“I’m so sorry, Linda, but no prescription or surgical procedure exists for writer’s block. You’re on your own.”
There is nothing more diabolical than this malicious curse that strikes the writer without even a rattlesnake’s warning. Everything’s going great: the characters are deep into the abysses we create for them; their fledgling love for each other can self-destruct with one more angry look, one more smart-mouthed response; the plot is thick, the climax is looming, and . . .
When I got stuck with a bull riding scene in Give the Lady a Ride, I popped in a PBR tape and played it in slow motion, hitting the pause and rewind until I almost wore the buttons out. I seared the images into my brain, translated them into words, and got them down on paper. When I couldn’t get into my characters, I played my Chris LeDoux CD until my cats could sing along. When my humor left me and romance was lost in a pile of laundry or dirty dishes, I’d watch movies: The Wedding Planner, How to Lose a Guy in Ten Days, It Could Happen to You. Worked every time. And, finally, when my poet muse balked at having to conceive cowboy poetry (the snob), I turned to Dave Watkins’ CD, Easy on the Ears, and wrote Talon’s perfect poem.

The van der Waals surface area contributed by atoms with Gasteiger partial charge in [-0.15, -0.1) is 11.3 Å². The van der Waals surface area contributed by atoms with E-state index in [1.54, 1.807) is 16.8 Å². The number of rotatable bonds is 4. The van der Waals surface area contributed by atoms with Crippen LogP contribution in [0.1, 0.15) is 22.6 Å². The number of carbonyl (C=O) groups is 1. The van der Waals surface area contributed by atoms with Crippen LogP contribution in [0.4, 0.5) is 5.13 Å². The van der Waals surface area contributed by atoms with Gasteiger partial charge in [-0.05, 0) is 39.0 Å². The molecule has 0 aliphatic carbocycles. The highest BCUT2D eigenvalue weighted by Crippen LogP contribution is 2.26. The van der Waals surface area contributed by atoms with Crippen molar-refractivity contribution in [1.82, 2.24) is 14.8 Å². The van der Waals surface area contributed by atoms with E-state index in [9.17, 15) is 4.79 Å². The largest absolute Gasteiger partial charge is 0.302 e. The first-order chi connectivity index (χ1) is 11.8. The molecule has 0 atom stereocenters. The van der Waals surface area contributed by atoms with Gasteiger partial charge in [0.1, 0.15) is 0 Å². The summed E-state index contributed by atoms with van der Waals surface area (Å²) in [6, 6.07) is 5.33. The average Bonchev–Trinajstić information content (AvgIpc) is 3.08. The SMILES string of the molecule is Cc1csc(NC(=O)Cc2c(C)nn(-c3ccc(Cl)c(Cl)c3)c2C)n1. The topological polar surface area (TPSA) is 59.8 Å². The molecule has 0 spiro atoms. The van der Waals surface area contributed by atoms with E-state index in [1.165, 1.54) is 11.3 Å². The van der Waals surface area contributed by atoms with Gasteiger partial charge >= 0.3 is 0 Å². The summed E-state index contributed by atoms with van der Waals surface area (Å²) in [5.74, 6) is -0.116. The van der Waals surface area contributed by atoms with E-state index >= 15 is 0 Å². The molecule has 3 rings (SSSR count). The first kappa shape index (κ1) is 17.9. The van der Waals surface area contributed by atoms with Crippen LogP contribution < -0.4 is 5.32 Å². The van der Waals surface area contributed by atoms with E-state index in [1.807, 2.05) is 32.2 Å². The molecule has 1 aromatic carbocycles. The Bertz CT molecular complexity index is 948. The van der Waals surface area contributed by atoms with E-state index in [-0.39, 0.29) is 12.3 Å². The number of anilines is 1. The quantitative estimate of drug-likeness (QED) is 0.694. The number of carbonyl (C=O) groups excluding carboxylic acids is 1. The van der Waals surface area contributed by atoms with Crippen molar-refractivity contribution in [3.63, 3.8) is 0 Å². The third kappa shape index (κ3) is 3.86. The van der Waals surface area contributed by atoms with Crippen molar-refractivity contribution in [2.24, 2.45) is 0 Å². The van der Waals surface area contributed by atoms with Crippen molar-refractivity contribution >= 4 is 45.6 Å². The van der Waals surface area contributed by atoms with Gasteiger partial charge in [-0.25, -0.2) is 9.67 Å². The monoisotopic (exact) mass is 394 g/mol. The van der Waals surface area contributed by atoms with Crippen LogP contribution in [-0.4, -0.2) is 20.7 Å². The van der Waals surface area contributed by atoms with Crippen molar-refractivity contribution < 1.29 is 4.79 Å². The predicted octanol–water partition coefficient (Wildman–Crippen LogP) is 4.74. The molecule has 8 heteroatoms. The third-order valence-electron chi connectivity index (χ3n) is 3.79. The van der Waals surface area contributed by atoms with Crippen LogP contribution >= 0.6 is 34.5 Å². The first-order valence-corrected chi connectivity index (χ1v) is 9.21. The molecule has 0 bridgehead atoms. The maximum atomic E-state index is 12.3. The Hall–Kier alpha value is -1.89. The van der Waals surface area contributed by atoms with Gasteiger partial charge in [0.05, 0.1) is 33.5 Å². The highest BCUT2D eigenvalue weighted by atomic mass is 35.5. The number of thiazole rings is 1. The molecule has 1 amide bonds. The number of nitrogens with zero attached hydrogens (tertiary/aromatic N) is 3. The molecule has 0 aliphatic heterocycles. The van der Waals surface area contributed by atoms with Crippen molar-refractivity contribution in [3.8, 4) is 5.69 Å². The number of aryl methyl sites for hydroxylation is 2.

I combated writer’s block with an impressive arsenal–and won!
Now it’s time for revenge.
The ugly scourge has returned. It lurks in the back of my mind by day, shattering the precious moments of joy when I’m blissfully oblivious to it. It stalks and pounces. It distracts me from conversations; it intrudes my thoughts when I read; it invades my head when I watch TV, causing me to miss entire scenes, leaving me only with commercials. It laughs at me when I sleep–a deep, rumbling, mocking laughter that awakens me at two in the morning. Silly girl! You’re not allowed to sleep! You still don’t know how to write that scene!
C’mon, Bristol Meyers! Get moving, Janson Pharmaceuticals! Give me a cure I can apply directly to the forehead!
🙂 Whew, that was fun.
Truthfully, though, the best weapons against writer’s block are prayer and patience. I’ve got the former down pat, it’s the latter that’s killing me. Especially now, when I have a romantic scene that’s zooming in on me faster than a Doppler can register. One that can’t be too romantic; that has to be saturated with mixed emotions; that must be in place before I can insert the next scene.
Which I’ve already written. . .
. . . during my writer’s block.
Maybe I don’t have writer’s block. Maybe I have romance block.
Maybe I need a date with my husband.
Nah, that won’t work. He’s always too romantic. If there could possibly be such a thing.
But it does sound like fun . . .